Calculators are important tools.
Well, so are guns.
Everyone acknowledges that, if guns are going to be used at all, certain safety precautions are essential. While it generally is not a matter of life and death, the same thing is true of calculators.
I have seen — multiple times — students multiply or divide some number by one, using a calculator, and then be genuinely surprised when they got the same number with which they started. I have also seen a bright student calculate the mass of an atom, and get an answer larger than the mass of the earth. When I informed him of this, his reaction was predictable: “But that’s what the calculator says!”
These are examples of calculator abuse. Aside from avoiding errors, such as the “planetary atom,” it’s also important not to abuse calculators because such an act is insulting to one’s own brain.
Some people treat calculators as if they are omniscient and infallible. They aren’t. They’re small, simple, narrowly-focused computers. The human brain is also a computer, but a far more advanced one. The calculators are our tools, not the other way around.
Here are some tips to prevent calculator abuse:
1. Know how to do arithmetic without a calculator. If you don’t know, learn.
2. Use calculator-free mathematics when appropriate. If you need to know what six times eight is, for example, it insults your own brain to consult a calculator. Don’t do it!
3. Calculator-free mathematics is not to be called “mental math,” for the simple reason that ALL math is mental. Also, if you ever meet anyone claiming to have invented that insipid phrase, kick that person immediately.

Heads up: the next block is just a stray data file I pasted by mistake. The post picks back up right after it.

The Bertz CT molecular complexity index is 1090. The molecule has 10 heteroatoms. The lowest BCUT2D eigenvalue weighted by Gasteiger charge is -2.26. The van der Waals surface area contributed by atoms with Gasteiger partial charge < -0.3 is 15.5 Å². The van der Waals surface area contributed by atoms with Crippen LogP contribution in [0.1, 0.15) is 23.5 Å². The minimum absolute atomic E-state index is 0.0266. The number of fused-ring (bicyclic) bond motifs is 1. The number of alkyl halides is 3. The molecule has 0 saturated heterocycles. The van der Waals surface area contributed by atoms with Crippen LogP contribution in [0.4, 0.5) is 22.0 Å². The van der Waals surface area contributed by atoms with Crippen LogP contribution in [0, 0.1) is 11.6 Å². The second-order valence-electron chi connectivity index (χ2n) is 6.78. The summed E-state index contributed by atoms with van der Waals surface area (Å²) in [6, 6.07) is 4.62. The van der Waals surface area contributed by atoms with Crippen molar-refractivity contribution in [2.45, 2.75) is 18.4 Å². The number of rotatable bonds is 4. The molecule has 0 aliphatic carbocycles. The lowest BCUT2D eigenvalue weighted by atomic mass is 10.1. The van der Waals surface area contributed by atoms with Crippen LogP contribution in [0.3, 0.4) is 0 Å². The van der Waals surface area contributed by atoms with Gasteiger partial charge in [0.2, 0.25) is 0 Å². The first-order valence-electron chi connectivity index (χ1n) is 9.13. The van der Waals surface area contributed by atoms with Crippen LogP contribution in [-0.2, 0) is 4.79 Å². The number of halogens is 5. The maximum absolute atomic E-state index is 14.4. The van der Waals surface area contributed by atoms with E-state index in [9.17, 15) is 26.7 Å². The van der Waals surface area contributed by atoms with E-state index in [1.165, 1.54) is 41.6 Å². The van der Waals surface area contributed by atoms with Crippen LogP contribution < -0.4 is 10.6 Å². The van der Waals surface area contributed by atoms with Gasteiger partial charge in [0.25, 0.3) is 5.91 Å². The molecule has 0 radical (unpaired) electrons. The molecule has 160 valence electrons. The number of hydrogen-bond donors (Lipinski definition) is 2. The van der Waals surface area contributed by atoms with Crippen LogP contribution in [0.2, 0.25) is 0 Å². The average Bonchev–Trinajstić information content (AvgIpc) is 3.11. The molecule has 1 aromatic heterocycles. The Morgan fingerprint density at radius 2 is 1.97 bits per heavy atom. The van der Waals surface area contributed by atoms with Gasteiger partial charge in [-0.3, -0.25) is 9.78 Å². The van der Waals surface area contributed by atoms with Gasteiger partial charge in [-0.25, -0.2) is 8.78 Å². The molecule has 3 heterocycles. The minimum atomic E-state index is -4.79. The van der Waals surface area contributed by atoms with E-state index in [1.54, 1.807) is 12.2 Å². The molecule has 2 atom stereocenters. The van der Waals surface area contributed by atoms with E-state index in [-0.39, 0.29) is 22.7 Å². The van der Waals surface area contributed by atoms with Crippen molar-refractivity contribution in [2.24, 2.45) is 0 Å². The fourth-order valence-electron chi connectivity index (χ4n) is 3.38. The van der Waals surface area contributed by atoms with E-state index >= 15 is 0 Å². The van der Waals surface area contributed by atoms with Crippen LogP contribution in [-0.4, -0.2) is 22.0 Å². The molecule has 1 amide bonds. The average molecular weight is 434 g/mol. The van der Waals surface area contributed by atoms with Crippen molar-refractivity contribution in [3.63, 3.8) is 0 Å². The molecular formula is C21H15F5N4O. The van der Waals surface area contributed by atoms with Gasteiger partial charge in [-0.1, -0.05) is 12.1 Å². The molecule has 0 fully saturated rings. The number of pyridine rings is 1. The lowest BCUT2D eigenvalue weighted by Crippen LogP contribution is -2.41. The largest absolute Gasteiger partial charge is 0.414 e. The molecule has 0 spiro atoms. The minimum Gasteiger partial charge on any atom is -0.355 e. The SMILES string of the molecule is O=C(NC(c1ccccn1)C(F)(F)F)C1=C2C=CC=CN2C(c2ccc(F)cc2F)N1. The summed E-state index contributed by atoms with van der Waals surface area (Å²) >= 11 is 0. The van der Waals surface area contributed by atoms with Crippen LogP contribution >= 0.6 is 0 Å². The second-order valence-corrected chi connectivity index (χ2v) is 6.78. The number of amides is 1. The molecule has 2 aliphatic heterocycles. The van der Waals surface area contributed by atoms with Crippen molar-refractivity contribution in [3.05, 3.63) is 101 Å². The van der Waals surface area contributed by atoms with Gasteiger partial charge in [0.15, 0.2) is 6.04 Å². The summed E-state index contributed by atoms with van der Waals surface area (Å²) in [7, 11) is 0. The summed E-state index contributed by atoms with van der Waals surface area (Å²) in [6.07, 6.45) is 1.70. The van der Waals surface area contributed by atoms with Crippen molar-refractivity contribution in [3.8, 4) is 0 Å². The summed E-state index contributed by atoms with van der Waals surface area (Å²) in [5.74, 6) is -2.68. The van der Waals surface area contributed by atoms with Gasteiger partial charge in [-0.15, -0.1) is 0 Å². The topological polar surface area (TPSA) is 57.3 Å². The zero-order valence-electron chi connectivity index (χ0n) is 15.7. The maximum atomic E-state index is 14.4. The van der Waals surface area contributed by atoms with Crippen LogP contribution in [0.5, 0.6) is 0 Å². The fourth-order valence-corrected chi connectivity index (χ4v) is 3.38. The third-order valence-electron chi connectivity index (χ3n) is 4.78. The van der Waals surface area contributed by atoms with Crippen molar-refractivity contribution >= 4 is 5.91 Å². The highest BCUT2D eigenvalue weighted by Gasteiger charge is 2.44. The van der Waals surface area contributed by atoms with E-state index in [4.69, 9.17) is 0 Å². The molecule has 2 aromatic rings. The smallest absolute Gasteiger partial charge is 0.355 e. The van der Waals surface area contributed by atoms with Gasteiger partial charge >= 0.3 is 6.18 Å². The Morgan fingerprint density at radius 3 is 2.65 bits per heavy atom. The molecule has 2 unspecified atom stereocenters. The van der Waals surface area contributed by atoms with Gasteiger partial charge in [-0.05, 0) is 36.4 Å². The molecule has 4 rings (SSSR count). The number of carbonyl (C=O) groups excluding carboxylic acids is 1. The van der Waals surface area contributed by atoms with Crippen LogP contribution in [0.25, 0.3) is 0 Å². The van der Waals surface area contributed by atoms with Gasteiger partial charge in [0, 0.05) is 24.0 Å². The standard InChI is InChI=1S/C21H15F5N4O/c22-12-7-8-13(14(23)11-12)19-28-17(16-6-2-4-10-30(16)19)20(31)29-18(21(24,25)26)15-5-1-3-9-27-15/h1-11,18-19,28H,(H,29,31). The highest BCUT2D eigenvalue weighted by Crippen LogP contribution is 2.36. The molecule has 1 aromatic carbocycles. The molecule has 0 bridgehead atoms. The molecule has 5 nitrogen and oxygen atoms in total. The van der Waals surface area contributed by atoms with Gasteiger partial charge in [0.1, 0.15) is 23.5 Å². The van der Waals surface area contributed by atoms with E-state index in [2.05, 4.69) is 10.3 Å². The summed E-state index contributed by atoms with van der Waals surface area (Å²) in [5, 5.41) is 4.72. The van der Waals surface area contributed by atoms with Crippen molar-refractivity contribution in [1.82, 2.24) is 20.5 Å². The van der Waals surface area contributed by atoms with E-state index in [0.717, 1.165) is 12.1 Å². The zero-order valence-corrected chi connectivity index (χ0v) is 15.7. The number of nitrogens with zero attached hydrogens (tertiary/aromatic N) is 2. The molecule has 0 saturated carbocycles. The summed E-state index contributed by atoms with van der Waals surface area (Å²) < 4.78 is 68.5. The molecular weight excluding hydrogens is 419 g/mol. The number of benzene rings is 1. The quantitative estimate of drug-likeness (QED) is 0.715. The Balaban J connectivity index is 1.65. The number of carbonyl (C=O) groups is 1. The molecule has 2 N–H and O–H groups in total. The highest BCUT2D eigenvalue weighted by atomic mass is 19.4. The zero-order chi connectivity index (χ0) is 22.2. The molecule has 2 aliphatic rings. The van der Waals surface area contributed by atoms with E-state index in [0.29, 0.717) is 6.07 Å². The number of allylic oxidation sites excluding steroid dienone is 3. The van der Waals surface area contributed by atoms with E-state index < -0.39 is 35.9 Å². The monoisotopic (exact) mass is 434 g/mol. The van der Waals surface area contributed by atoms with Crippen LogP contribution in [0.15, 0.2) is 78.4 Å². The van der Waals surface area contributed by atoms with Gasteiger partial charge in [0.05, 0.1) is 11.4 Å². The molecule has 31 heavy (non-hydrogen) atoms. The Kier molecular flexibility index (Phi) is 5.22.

4. If you have contact with children, promote the use of calculator-free math to them. This is most important, of course, for parents and teachers. It is no service to a child to raise them to be dependent on a calculator.
5. Finally, when you do use a calculator, don’t be too trusting of the little thing. Check your answers, constantly, by using estimation. Say, for example, you’re multiplying 109 by 36. That’s “a bit over a hundred” times “a bit under forty.” Since forty hundreds is four thousand, the answer has to be in the ballpark of 4,000 — and if a calculator disagrees, the calculator is wrong, probably because a human pressed at least one incorrect button. You will press incorrect buttons on occasion — we all do — and it’s important to have a method in place to detect such errors. This estimation-method is both simple and effective.
All these principles boil down to this: be smarter than your calculator. They aren’t actually very intelligent, so this is neither difficult, nor unreasonable.